Mezze, a style of dining in the Mediterranean and the Middle East, resembles Spanish tapas and other small plates and finger foods that are meant to stimulate the appetite. But unlike those appetizers, mezze (which is pronounced "meh-zay") is meant to make up the entire meal. Served with or without alcohol, this style of eating features a combination of cold and hot foods, including vegetables, meat, dips, and breads.
What Is Mezze?
Mezze (mazza, meze, mezzah, mezzeh or mezza, depending where it's served), is a style of eating that's popular in the eastern Mediterranean, North Africa, the Balkans, Western Asia, and the Middle East. This includes countries such as Greece, Turkey, Egypt, Bulgaria, Cyprus, Lebanon, Iran, Dubai, Armenia and so many more. In these regions, mezze is a mixture of small plates often filled with bite-sized foods, dips like hummus and baba ghanoush, flatbreads, salads, and finger foods such as stuffed olives, tiny cured fish, hard cheeses, and meatballs.
Unlike Spanish tapas or pintxos, which are served as an appetizer or bar food, mezze has more in common with the Scandinavian smorgasbord, insofar as the whole meal is made up of small plates. When dining out, there is no set course list to a spread of mezze; it comes out throughout the meal as the food is ready.
What to Drink With Mezze
Often, mezze gets served in tandem with local beverages, especially liquor and/or wine. Traditional spirits consumed with mezze are often flavored with anise and include arak, tsipouro, ouzo, raki and, in Cyprus, locally made brandy. White wine (and lighter red wine) is another popular beverage paired with mezze. Nonalcoholic drinks are also enjoyed with mezze, including hot Moroccan mint tea, Turkish coffee, and karkade, a cold Egyptian drink made with hibiscus.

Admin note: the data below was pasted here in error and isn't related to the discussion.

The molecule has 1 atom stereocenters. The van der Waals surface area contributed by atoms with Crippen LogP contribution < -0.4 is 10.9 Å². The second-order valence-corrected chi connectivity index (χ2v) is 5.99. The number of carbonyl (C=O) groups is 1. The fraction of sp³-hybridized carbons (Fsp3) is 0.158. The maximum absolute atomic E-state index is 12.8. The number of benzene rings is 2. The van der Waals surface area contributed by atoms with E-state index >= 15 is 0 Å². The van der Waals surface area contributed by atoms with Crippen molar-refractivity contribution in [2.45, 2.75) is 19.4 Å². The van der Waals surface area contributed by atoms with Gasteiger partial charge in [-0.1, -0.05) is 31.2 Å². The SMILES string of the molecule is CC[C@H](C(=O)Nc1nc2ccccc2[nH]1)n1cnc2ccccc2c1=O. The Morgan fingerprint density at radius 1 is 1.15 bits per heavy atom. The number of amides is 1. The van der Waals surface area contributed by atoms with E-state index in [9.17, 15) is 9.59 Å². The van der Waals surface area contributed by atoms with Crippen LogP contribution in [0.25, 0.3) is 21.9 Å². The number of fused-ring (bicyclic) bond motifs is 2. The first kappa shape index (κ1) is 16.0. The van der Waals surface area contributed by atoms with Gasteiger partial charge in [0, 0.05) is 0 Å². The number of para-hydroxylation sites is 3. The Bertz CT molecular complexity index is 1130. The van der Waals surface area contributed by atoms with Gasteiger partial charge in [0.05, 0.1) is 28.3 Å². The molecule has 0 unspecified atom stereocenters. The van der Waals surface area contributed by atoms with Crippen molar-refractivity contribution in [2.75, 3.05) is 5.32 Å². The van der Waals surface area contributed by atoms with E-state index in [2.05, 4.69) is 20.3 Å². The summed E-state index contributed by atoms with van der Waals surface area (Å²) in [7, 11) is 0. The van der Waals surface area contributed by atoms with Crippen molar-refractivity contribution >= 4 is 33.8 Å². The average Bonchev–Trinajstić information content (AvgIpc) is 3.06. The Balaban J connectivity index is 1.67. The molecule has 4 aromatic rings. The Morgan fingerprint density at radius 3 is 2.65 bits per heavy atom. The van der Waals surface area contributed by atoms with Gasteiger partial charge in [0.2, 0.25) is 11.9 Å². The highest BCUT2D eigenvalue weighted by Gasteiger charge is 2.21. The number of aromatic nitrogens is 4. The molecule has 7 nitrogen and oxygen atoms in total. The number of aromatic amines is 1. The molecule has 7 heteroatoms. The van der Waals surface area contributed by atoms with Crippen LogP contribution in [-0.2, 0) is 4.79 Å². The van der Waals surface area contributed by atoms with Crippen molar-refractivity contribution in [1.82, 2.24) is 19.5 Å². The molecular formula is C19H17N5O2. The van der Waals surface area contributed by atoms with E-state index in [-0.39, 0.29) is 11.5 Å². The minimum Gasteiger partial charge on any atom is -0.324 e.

Origins Of Mezze
Mezze has been eaten all over the Middle East and the Mediterranean for centuries, but didn't originate in one specific place. Rather, it evolved as a way for these regions to loosely socialize over a meal without worrying about portions or plating individual entrees. The eater simply takes what they want and puts it on their own plate, often going back for more. This also allows guests to drop in and not worry about interrupting a formal dinner, or leave early without missing any of the food. Because these dishes are quick to put together, mezze is often served for impromptu get-togethers.
No matter where mezze is eaten, it's common to feature both hot and cold foods, which might include a regional variation of hummus, tabbouleh (fresh parsley and mint salad), baba ghanoush (eggplant dip), and dolma (stuffed grape leaves), along with various olives and meat and/or vegetable kebabs.
Each country has specialties, such as tulum cheese in Turkey, kufteh (herbed meatballs) in Iran, and taramosalata (roe spread) in Greece, for example. A Bulgarian cured meat called elena fillet is very popular. In Lebanon, you'll also find kibbeh, a cracked bulgur wheat croquette and kafta, a type of meatball often served as a kebab.
Mezze Vs. Tapas
Often mezze is compared to tapas, but while both types of foods are served as a spread of small plates and finger foods, they aren't eaten the same way. Spanish tapas are meant to inspire the appetite and are eaten often as bar food before the main meal. Mezze, on the other hand, is the meal and usually consists of even more items.
Tapas, which are unique to Spain, often feature roasted and salted nuts, olives, ham croquettes, patatas bravas (fried potatoes), grilled octopus, hard Spanish cheeses, slices of cured meat like chorizo, and pan con tomate, also known as tomato toast. Mezze has fewer fried options and usually consists of more dips like hummus and baba ganoush, fresh pita or flatbread, kebabs, dolmas, herb-filled salads, olives, fresh cheeses, and cured fish and meat.